So way back in April, I first had the idea of editing together inspirational speeches. Since then, the Dow has dropped 3,000 points and one million jobs have been lost. The people of the United States are now a ragtag bunch of scruffy underdogs, down by three touchdowns at halftime, with a whole horde of orcs waiting for us right outside those locker room doors. Inspiration has become something we need. (By the way, you couldn’t tell because it started the sentence, but “Inspiration” was capitalized.)
What I’m trying to say is, I may have just single-handedly saved the economy with this montage:
Shame on you. This could be the greatest night of our lives, but you’re going to let it be the worst. And I guarantee a week won’t go by in your life you won’t regret walking out, letting them get the best of you. Well, I’m not going home. We’ve come too far! And I’m going to stay right here and fight for this lost cause. A day may come when the courage of men fails… but it is not THIS day. The line must be drawn HERE. This far, no further! I’m not saying it’s going to be easy. You’re going to work harder than you ever worked before. But that’s fine, we’ll just get tougher with it! If a person grits his teeth and shows real determination, failure is not an option. That’s how winning is done! Believe me when I say we can break this army here, and win just one for the Gipper. But I say to you what every warrior has known since the beginning of time: you’ve got to get mad. I mean plum mad dog mean. If you would be free men, then you must fight to fulfill that promise! Let us cut out their living guts one inch at a time, and they will know what we can do! Let no man forget how menacing we are. We are lions! You’re like a big bear, man! This is YOUR time! Seize the day, never surrender, victory or death… that’s the Chicago Way! Who’s with me? Clap! Clap! Don’t let Tink die! Clap! Alright! Let’s fly! And gentlemen in England now abed shall know my name is the Lord when I tell our enemies that they may take our lives, but they’ll never take our Independence Day!
Some behind-the-scenes notes for editing nerds only.
- Obviously, there was some fudging to get it all in one aspect ratio. Some clips were 4:3, so I had to blow them up to fill a 16:9 frame. Other clips were 2.35:1, and I had to blow those up too. You don’t really notice, because you’re watching the finished product in a little box.
- The music sort of picked itself. A problem I always run into doing these videos is that you can’t just push a button and make a movie’s soundtrack magically disappear. I actually discarded certain clips because they had loud music I couldn’t cover up (Starship Troopers: “Everyone fights, no one quits.”) But there were two clips I felt like I needed that had really loud music – Animal House and Henry V. So I got those mp3s, synced them up with those two clips, and then dragged the audio out to underscore the entire piece.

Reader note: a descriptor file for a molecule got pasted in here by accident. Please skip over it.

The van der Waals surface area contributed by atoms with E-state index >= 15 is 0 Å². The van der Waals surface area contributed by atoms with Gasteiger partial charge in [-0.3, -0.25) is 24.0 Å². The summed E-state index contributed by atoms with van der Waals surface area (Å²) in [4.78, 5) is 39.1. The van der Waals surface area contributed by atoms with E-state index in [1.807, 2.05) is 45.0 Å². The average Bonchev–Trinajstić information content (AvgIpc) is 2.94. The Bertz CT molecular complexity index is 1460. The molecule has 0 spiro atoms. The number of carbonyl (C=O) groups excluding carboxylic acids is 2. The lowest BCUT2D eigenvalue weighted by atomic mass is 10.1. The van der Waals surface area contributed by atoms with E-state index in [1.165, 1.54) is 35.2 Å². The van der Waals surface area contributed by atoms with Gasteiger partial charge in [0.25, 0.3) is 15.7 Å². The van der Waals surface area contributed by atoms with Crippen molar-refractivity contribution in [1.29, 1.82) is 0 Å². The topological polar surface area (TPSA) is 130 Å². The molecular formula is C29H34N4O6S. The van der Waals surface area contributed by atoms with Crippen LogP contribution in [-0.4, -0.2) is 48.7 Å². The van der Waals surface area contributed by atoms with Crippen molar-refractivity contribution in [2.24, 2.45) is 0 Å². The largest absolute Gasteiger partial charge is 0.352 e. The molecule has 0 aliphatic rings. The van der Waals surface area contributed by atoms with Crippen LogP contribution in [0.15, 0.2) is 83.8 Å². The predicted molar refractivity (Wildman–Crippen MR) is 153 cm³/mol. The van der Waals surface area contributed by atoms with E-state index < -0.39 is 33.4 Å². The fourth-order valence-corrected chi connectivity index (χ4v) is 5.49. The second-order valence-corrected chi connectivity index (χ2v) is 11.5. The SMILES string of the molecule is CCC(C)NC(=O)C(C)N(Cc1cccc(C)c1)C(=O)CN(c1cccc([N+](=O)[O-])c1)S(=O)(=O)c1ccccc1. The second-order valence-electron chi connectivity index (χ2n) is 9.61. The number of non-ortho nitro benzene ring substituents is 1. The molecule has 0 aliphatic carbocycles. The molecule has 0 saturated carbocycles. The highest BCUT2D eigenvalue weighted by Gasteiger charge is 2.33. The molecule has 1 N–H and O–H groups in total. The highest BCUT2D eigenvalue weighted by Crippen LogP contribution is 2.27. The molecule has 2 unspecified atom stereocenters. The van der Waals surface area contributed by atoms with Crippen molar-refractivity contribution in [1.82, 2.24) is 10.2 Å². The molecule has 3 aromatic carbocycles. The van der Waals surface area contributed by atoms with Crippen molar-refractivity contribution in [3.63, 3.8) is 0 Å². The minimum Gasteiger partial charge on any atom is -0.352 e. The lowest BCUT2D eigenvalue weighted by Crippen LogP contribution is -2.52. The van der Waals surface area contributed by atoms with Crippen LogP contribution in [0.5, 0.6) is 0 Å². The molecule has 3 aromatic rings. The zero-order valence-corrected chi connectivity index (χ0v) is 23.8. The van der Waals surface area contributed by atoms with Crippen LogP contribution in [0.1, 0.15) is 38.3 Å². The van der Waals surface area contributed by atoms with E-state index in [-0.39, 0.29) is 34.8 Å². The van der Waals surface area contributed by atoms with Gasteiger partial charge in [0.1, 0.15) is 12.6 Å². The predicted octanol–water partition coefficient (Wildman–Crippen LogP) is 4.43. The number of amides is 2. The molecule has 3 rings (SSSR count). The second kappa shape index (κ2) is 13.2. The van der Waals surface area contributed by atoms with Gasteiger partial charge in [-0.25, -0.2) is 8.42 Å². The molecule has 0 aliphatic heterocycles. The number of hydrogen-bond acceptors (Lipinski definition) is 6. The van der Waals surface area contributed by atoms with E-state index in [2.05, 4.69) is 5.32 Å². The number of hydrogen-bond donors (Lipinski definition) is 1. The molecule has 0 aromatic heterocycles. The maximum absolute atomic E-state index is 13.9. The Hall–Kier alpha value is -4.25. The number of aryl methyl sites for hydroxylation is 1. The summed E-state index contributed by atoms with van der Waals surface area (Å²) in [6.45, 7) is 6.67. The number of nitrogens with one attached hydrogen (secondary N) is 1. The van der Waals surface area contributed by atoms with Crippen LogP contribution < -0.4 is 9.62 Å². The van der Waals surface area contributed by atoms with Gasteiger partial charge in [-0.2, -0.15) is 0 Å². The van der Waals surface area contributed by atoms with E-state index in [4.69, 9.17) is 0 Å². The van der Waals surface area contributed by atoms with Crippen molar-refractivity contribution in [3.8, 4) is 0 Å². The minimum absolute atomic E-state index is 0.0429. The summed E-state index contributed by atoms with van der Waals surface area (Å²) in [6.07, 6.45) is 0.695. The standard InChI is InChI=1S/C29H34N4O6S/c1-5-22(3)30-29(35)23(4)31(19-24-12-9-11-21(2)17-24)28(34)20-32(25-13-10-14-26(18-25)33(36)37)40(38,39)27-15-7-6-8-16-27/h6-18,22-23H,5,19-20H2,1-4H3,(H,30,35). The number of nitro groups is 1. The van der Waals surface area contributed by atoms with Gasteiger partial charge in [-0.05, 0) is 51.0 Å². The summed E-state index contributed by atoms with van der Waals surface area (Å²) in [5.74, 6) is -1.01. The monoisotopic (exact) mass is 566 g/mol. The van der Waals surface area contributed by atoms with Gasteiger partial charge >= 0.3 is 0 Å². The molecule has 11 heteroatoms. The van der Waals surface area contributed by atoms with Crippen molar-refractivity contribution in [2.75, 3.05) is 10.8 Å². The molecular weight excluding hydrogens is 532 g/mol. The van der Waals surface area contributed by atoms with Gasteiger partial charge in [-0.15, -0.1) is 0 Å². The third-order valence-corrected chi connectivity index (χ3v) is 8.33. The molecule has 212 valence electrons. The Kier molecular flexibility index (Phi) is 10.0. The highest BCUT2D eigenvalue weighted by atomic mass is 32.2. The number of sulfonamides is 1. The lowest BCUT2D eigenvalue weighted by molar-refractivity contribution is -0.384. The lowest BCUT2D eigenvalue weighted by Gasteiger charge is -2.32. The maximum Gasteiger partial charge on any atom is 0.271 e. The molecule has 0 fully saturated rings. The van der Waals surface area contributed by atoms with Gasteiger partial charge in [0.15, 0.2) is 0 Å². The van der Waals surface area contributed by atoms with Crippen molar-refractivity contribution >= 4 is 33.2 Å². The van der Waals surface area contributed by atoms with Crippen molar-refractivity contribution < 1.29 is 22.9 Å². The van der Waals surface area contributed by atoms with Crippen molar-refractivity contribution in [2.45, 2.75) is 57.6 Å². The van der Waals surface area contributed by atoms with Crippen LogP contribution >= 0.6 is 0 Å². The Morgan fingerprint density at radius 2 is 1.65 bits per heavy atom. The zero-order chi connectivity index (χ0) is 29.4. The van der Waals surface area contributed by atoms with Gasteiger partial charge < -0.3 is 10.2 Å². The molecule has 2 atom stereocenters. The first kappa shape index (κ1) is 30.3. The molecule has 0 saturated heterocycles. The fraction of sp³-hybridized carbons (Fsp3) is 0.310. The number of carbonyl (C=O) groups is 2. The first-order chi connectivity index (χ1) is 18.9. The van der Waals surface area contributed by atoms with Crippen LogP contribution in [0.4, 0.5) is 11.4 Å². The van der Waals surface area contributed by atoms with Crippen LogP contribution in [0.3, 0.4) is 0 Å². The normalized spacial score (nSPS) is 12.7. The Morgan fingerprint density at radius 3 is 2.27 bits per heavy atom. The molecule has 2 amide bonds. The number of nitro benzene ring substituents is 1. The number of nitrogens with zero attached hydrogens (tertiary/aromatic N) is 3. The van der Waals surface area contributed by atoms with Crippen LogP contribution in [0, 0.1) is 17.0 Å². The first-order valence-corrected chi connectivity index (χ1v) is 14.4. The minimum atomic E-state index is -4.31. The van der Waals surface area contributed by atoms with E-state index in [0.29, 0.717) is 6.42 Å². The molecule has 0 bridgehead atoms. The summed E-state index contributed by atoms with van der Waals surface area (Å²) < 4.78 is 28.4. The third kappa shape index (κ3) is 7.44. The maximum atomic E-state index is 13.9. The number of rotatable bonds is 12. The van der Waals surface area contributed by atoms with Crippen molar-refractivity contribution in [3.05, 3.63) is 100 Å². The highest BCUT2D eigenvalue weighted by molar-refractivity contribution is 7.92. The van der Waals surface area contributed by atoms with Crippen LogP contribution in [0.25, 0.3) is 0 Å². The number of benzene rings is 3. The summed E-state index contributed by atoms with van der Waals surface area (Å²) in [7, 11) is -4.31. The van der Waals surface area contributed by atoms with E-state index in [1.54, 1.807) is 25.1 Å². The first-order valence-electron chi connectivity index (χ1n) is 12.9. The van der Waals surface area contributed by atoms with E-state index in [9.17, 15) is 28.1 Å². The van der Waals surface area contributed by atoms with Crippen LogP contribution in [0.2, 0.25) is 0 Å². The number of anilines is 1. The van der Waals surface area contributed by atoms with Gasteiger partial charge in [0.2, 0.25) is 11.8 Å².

- For a while, I was going to end it with Henry V to ID4, like this: “… and hold their manhoods cheap, while any speaks who fought with us upon OUR INDEPENDENCE DAY!” But I like going back to Braveheart, because it’s sort of a subtle, subconscious fakeout. The video began with the Braveheart speech, and when William Wallace pops back up, you think it’s going to end there. You don’t expect that last cut to Bill Pullman.
- I’m grateful to Mr. Stokes, who suggested that I use longer clips at the beginning. At the time I had even more movies packed in there, with more cuts. But Jordan is usually right, and it definitely works better with more of a build.
- My favorite cut: Chaplin as a Hitler-esque dictator, to George C. Scott as Patton. Not an accident.
- The clips at the end aren’t exactly in random order. It’s seven shots of characters with arms raised in triumph: the boy from Neverending Story, Rudy, Andy Dufresne, the Grinch, Ferris Bueller, Lincoln, and Rocky.
- My favorite speech? Animal House, actually. Maybe it’s the positive associations we all have with that movie, or the positive associations we all have with Belushi. But by jingo, it works.
If you liked this video–in particular, the rousing, patriotic finale–we suggest you take a deep dive into Independence Day with our full length feature commentary track that explores the political and sociological themes of this American masterpiece. Download The Overview: Independence Day and find out why a stripper, a cable repair man, and an alcoholic represent the best of post-Cold War, pre-9/11 America.